Your Choice Way

Baby Keem - The Melodic Blue Music Album Reviews

Baby Keem - The Melodic Blue Music Album Reviews
On his expansive debut studio album, the once enigmatic rapper expands his fascination with trap and melody to feature-length with mixed results.

Up until recently, Baby Keem chose to be an enigma. His voice on the mic is distinctive, a high-pitched whine well-suited to jokes and boasts, but Hykeem Carter, the man behind the persona, often receded from view. Personal details in his music and interviews were scarce, and Keem outright hid his face until he began promoting his 2018 project, The Sound of Bad Habit. Even after revealing himself, he remained tight-lipped, but that didn’t stop eagle-eyed fans from noticing his name in the songwriting and producer credits of Top Dawg Entertainment albums like the 2018 Disney collab Black Panther The Album and Jay Rock’s Redemption. Rumors swirled that Keem was actually Kendrick Lamar’s cousin and merely benefitted from rap nepotism, but as Keem’s popularity and mystique grew on the heels of his 2019 breakout project Die For My Bitch, he kept his distance and mostly let his boisterous music speak for itself.

Nepotism or not, the rollout (or, according to former TDE president Dave Free, the “well-executed plan”) for Keem’s debut studio album The Melodic Blue telegraphed a more personal, or at least less secretive, direction for him. He publicly embraced his relationship with Lamar, signing with Lamar and Dave Free’s pgLang collective and releasing the tag-team track “family ties.” The album’s trailer is soundtracked by “scapegoats,” a brief but somber reflection on family that hits a bit closer to home (“Flowers on my uncle’s tomb, thousands to my auntie’s, too/I’m used to taking backstreets, last week was nothing new”) before drawing the curtain back again. While The Melodic Blue is indeed flecked with more intimate writing than usual, it isn’t exactly a confessional. Instead, Keem uses the opportunity to expand his well-established fascination with trap and melody to feature-length—with mixed results.

On earlier projects, Keem showed a skill for hopping between rapping and singing, sometimes within the same song. Whether he was screaming “Baby Keem just humbled a model!” on “STATS” or cooing about his indifference toward anyone’s opinions on “Opinions,” it felt like a natural progression, the same artist coming with a different approach. Some of that synergy remains on The Melodic Blue, and the highs are exhilarating. His opening verse on “family ties” is easily among the best of his career. Keem triumphantly skips over horns and thudding 808s with a handful of flows and reminisces on childhood Popeyes trips while puffing out his chest (“It’s a red dot, don’t get on the wrong red-eye”). Both “pink panties” and “first order of business” see Keem switching effortlessly between melody and bars about paying for lace fronts and thanking his mother for her love and support. When he sticks to what initially made Two Phone Baby Keem a success, it’s easy to understand the initial hype.

The core of what made Keem so appealing when no one knew what he looked like exists in bits and pieces here, but The Melodic Blue falls apart when he starts experimenting. He aims for pop and R&B more often, sometimes landing on something fun and propulsive (“cocoa”) and other times sounding jarringly indistinct. The coos of “issues” and “16” sound like leftover reference tracks from Drake’s Certified Lover Boy sessions, while “range brothers” is a stab at Travis Scott-style bombast—complete with multiple beat switches and glossy mixing. The latter starts out decently but dissolves into a memeable mess by the time Keem and Lamar are trading quotes in funny accents like children at a family cookout.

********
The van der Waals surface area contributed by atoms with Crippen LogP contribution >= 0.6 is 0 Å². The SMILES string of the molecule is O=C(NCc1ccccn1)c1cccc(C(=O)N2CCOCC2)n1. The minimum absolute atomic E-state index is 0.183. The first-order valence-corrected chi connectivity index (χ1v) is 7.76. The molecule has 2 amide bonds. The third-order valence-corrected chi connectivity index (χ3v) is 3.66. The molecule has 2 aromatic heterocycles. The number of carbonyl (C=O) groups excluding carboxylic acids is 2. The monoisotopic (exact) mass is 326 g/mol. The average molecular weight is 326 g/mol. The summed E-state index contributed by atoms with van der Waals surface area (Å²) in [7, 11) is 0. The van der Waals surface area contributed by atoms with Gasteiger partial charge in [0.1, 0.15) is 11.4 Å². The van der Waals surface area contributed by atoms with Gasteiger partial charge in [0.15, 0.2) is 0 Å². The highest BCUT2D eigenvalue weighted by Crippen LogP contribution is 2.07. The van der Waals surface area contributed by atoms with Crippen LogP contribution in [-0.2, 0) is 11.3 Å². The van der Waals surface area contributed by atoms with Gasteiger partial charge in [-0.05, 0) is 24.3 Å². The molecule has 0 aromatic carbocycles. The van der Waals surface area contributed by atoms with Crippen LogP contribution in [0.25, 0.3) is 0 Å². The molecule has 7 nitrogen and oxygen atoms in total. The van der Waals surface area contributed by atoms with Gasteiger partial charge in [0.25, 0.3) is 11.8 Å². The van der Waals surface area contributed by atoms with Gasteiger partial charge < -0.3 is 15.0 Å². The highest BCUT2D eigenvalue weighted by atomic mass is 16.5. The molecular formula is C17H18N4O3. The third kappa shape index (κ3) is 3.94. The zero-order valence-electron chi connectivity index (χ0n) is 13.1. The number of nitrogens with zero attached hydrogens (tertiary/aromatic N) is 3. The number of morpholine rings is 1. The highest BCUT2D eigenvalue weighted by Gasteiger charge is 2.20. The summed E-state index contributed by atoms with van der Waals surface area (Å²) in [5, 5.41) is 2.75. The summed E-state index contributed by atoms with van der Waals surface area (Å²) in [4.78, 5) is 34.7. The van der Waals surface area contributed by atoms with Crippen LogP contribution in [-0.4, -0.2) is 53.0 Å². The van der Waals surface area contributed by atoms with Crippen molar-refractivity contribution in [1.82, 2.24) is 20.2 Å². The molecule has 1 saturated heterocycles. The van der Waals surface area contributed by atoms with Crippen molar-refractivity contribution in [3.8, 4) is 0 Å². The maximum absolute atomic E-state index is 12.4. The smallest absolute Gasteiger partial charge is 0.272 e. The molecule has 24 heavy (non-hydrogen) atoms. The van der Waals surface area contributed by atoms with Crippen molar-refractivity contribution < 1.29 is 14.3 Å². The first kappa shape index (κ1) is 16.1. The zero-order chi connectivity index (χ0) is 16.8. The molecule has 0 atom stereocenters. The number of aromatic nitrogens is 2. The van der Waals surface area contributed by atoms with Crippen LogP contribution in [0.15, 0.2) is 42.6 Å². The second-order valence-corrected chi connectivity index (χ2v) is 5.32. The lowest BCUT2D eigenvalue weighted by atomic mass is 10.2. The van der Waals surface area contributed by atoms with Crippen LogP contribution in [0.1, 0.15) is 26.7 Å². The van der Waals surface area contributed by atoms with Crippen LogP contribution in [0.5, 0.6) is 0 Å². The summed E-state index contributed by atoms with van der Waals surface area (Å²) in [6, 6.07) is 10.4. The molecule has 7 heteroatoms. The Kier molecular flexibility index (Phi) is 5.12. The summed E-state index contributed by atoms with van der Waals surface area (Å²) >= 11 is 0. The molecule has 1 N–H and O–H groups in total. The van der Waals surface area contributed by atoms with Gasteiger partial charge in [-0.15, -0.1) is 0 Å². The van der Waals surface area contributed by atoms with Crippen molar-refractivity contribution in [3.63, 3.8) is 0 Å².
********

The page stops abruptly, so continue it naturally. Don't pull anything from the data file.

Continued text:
Keem’s collaborations with Lamar are among the album’s most perplexing moments. The chemistry in their hot-potato exchange at the end of “family ties” is undeniable, offsetting Lamar’s earlier choice to employ a flow and vocal tone that sounds like Hulk Hogan on helium. Compare that to the end of “range brothers,” where both Keem and Lamar trade short, breathy exchanges and goofy adlibs over a thumping beat. (I can’t decide if “top o’ the mornin’” or “Rollie gang, Rollie gang, Rollie gang” is more ridiculous.) The duo is clearly having fun, with Lamar, in particular, relishing rapping within looser, concept-free parameters, but that energy can’t always save these show-stopping moments from looking incredibly silly. Neither is as inexplicable as Keem’s hard left turn into acoustic emo-rock on “MY EX,” but it’s hard to tell if they’re joking or not, which isn’t always a good thing.

It’s strange because Baby Keem has always had a strong sense of identity. Whether he’s claiming to be 50 Cent or clowning on his lover’s ex, it’s easy to tell when you’re listening to a Baby Keem song. Much of The Melodic Blue is devoted to trying on other artist’s sounds when it would have benefited from more of Keem refining what already worked about his. An album this theatrical and expansive suggests Keem is aiming for the next level. He doesn’t have to fully open his mind and heart to be a great artist, but he does need to retain his own voice.
Share on Google Plus

About Wanni Arachchige Udara Madusanka Perera

Hey, I'm Perera! I will try to give you technology reviews(mobile,gadgets,smart watch & other technology things), Automobiles, News and entertainment for built up your knowledge.
Baby Keem - The Melodic Blue Music Album Reviews Baby Keem - The Melodic Blue Music Album Reviews Reviewed by Wanni Arachchige Udara Madusanka Perera on Wednesday, September 22, 2021 Rating: 5

0 comments:

Post a Comment